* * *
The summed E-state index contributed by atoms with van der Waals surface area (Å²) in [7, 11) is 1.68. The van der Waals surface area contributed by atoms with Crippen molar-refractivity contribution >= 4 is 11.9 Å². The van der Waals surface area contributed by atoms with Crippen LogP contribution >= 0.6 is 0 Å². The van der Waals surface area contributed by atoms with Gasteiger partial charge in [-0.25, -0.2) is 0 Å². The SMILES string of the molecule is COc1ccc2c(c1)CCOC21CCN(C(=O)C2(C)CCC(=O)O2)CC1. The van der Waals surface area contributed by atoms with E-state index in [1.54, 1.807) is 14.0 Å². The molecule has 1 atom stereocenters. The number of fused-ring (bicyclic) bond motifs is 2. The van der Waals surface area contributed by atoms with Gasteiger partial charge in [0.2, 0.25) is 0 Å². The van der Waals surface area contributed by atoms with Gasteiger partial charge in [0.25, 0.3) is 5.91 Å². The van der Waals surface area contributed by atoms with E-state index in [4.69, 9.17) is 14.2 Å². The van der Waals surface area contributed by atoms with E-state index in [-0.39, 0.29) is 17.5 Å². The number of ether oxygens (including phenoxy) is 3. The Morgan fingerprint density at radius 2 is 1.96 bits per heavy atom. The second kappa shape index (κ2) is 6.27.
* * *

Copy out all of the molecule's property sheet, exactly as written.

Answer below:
The summed E-state index contributed by atoms with van der Waals surface area (Å²) in [7, 11) is 1.68. The van der Waals surface area contributed by atoms with Crippen molar-refractivity contribution >= 4 is 11.9 Å². The van der Waals surface area contributed by atoms with Crippen LogP contribution >= 0.6 is 0 Å². The van der Waals surface area contributed by atoms with Gasteiger partial charge in [-0.25, -0.2) is 0 Å². The SMILES string of the molecule is COc1ccc2c(c1)CCOC21CCN(C(=O)C2(C)CCC(=O)O2)CC1. The van der Waals surface area contributed by atoms with E-state index in [1.54, 1.807) is 14.0 Å². The molecule has 1 atom stereocenters. The number of fused-ring (bicyclic) bond motifs is 2. The van der Waals surface area contributed by atoms with Gasteiger partial charge in [0.2, 0.25) is 0 Å². The van der Waals surface area contributed by atoms with Gasteiger partial charge in [0.25, 0.3) is 5.91 Å². The van der Waals surface area contributed by atoms with E-state index in [4.69, 9.17) is 14.2 Å². The van der Waals surface area contributed by atoms with E-state index in [-0.39, 0.29) is 17.5 Å². The number of ether oxygens (including phenoxy) is 3. The Morgan fingerprint density at radius 2 is 1.96 bits per heavy atom. The second kappa shape index (κ2) is 6.27.